Comment by Phil — September 25, 2012 @ 8:28 am

  2. I’m just hoping that the other schools in my area (i.e. the ones I’m not intending to send my daughter too) have slightly higher apparent scores so that all the graspers and climbers send their kids there.

    Comment by Thomas Beagle — September 25, 2012 @ 8:48 am

  3. OK – you (like so many) miss the point.

    This programme is long term. Next year each school will be expected to improve its results, and the year after, and the year after, etc.
    Yes – the results are not moderated yet – but they will be.

    And as time goes by the questions will have to be asked of schools and teachers. “why do you still have 33% under achieving”. Are you ignoring the basics and putting too much time into other things? Do you have useless teachers? etc, etc. This will lead to individual teacher assesments and questions to each teacher and the result will be……. removal of useless teachers.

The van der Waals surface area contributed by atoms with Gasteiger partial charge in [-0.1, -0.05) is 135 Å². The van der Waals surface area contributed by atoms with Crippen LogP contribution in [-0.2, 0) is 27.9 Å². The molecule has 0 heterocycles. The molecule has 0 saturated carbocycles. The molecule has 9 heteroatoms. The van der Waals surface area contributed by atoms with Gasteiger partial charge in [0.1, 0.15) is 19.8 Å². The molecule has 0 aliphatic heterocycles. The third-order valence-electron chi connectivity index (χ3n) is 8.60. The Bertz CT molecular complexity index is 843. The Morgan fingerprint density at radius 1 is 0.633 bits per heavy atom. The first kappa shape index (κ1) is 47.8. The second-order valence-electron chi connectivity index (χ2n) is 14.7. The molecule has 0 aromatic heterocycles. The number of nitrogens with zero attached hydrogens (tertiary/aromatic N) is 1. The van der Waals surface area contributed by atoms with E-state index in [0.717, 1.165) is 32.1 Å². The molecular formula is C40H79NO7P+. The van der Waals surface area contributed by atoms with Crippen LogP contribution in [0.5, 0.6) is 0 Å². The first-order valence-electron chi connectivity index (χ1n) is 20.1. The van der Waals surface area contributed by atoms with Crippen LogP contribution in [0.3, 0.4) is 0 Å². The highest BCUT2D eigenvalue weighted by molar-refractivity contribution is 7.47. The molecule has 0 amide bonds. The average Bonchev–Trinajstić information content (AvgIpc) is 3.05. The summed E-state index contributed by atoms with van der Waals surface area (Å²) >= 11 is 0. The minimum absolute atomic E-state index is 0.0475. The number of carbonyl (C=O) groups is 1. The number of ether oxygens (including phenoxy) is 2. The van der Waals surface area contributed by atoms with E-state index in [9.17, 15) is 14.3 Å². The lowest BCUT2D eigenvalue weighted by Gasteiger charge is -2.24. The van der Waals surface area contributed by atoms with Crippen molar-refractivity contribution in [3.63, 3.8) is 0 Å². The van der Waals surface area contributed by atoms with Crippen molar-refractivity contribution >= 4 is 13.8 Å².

And the putting of more time into these basics….( because no matter what you are going to do for the rest of your life you will need to be able to read and write and do basic adding/subtracting. You cant get a forklift license if you cant do these, you cant get any industrial job if you cant do all these – and this is at the basic level of employment.)

    And dont forget each parent gets the ranking of their children within the school. Thats the really important aspect of this. Instead of crappy comments like “Johnny is a joy to have in class” which could mean hes doing well – or he too stupid to learn anything but he keeps quiet and lets me get on with other students.

    Comment by barry — September 25, 2012 @ 9:07 am

  4. The point of national standards is to provide a database to justify charter school and performance pay, which is a tollto break the teacher’s union.